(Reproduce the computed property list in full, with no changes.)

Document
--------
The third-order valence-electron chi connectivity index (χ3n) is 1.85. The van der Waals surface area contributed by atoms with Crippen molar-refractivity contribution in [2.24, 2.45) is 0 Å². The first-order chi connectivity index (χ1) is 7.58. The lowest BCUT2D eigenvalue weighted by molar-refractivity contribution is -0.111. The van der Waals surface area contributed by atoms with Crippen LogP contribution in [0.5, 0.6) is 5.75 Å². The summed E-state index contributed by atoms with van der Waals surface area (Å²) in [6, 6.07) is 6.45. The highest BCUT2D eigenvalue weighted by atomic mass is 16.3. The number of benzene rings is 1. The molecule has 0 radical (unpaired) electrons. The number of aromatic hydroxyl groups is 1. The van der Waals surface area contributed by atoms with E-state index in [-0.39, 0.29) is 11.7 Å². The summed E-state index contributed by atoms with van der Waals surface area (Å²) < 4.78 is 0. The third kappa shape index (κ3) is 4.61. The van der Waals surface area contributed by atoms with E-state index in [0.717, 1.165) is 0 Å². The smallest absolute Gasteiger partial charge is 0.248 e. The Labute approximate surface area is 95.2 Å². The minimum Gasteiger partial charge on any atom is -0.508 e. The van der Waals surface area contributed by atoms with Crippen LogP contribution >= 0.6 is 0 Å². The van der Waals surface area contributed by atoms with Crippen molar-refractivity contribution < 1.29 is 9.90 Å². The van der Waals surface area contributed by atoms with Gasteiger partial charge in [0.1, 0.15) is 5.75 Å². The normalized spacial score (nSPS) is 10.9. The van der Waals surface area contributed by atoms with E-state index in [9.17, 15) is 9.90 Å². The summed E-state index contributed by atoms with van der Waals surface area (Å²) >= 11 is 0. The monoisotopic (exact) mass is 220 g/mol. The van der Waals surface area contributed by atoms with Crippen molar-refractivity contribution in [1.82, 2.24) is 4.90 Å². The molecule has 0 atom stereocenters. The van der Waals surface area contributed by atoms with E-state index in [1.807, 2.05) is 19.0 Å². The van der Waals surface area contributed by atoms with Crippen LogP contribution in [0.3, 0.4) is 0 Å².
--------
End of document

The third-order valence-electron chi connectivity index (χ3n) is 1.85. The van der Waals surface area contributed by atoms with Crippen molar-refractivity contribution in [2.24, 2.45) is 0 Å². The first-order chi connectivity index (χ1) is 7.58. The lowest BCUT2D eigenvalue weighted by molar-refractivity contribution is -0.111. The van der Waals surface area contributed by atoms with Crippen LogP contribution in [0.5, 0.6) is 5.75 Å². The summed E-state index contributed by atoms with van der Waals surface area (Å²) in [6, 6.07) is 6.45. The highest BCUT2D eigenvalue weighted by atomic mass is 16.3. The number of benzene rings is 1. The molecule has 0 radical (unpaired) electrons. The number of aromatic hydroxyl groups is 1. The van der Waals surface area contributed by atoms with E-state index in [-0.39, 0.29) is 11.7 Å². The summed E-state index contributed by atoms with van der Waals surface area (Å²) < 4.78 is 0. The third kappa shape index (κ3) is 4.61. The van der Waals surface area contributed by atoms with E-state index in [0.717, 1.165) is 0 Å². The smallest absolute Gasteiger partial charge is 0.248 e. The Labute approximate surface area is 95.2 Å². The minimum Gasteiger partial charge on any atom is -0.508 e. The van der Waals surface area contributed by atoms with Crippen LogP contribution >= 0.6 is 0 Å². The van der Waals surface area contributed by atoms with Crippen molar-refractivity contribution < 1.29 is 9.90 Å². The van der Waals surface area contributed by atoms with Gasteiger partial charge in [0.1, 0.15) is 5.75 Å². The normalized spacial score (nSPS) is 10.9. The van der Waals surface area contributed by atoms with E-state index in [9.17, 15) is 9.90 Å². The summed E-state index contributed by atoms with van der Waals surface area (Å²) >= 11 is 0. The monoisotopic (exact) mass is 220 g/mol. The van der Waals surface area contributed by atoms with Crippen molar-refractivity contribution in [1.82, 2.24) is 4.90 Å². The molecule has 0 atom stereocenters. The van der Waals surface area contributed by atoms with E-state index in [1.807, 2.05) is 19.0 Å². The van der Waals surface area contributed by atoms with Crippen LogP contribution in [0.3, 0.4) is 0 Å².